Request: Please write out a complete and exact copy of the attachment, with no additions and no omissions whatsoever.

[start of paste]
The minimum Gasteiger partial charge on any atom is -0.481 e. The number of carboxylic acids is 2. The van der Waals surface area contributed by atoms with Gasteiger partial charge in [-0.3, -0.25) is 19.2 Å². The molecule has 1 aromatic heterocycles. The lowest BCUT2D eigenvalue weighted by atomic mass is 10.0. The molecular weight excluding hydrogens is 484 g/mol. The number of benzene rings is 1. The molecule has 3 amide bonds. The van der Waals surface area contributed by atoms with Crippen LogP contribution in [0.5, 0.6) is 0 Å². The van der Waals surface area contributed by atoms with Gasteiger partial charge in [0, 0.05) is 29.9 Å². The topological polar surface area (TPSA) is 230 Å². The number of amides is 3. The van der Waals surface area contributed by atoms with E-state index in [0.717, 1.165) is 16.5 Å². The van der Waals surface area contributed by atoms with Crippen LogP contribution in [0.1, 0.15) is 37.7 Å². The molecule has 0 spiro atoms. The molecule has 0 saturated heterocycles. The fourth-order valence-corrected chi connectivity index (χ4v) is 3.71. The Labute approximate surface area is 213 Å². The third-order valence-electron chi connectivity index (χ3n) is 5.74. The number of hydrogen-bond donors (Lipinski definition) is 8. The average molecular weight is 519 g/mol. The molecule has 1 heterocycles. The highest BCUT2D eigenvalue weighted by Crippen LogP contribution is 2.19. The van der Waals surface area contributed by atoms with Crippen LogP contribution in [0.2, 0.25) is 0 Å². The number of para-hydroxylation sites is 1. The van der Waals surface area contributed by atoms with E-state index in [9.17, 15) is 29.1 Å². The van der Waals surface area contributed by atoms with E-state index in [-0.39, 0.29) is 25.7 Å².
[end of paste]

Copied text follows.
The minimum Gasteiger partial charge on any atom is -0.481 e. The number of carboxylic acids is 2. The van der Waals surface area contributed by atoms with Gasteiger partial charge in [-0.3, -0.25) is 19.2 Å². The molecule has 1 aromatic heterocycles. The lowest BCUT2D eigenvalue weighted by atomic mass is 10.0. The molecular weight excluding hydrogens is 484 g/mol. The number of benzene rings is 1. The molecule has 3 amide bonds. The van der Waals surface area contributed by atoms with Crippen LogP contribution in [0.5, 0.6) is 0 Å². The van der Waals surface area contributed by atoms with Gasteiger partial charge in [0, 0.05) is 29.9 Å². The topological polar surface area (TPSA) is 230 Å². The number of amides is 3. The van der Waals surface area contributed by atoms with E-state index in [0.717, 1.165) is 16.5 Å². The van der Waals surface area contributed by atoms with Crippen LogP contribution in [0.1, 0.15) is 37.7 Å². The molecule has 0 spiro atoms. The molecule has 0 saturated heterocycles. The fourth-order valence-corrected chi connectivity index (χ4v) is 3.71. The Labute approximate surface area is 213 Å². The third-order valence-electron chi connectivity index (χ3n) is 5.74. The number of hydrogen-bond donors (Lipinski definition) is 8. The average molecular weight is 519 g/mol. The molecule has 1 heterocycles. The highest BCUT2D eigenvalue weighted by Crippen LogP contribution is 2.19. The van der Waals surface area contributed by atoms with Crippen LogP contribution in [0.2, 0.25) is 0 Å². The number of para-hydroxylation sites is 1. The van der Waals surface area contributed by atoms with E-state index in [9.17, 15) is 29.1 Å². The van der Waals surface area contributed by atoms with E-state index in [-0.39, 0.29) is 25.7 Å².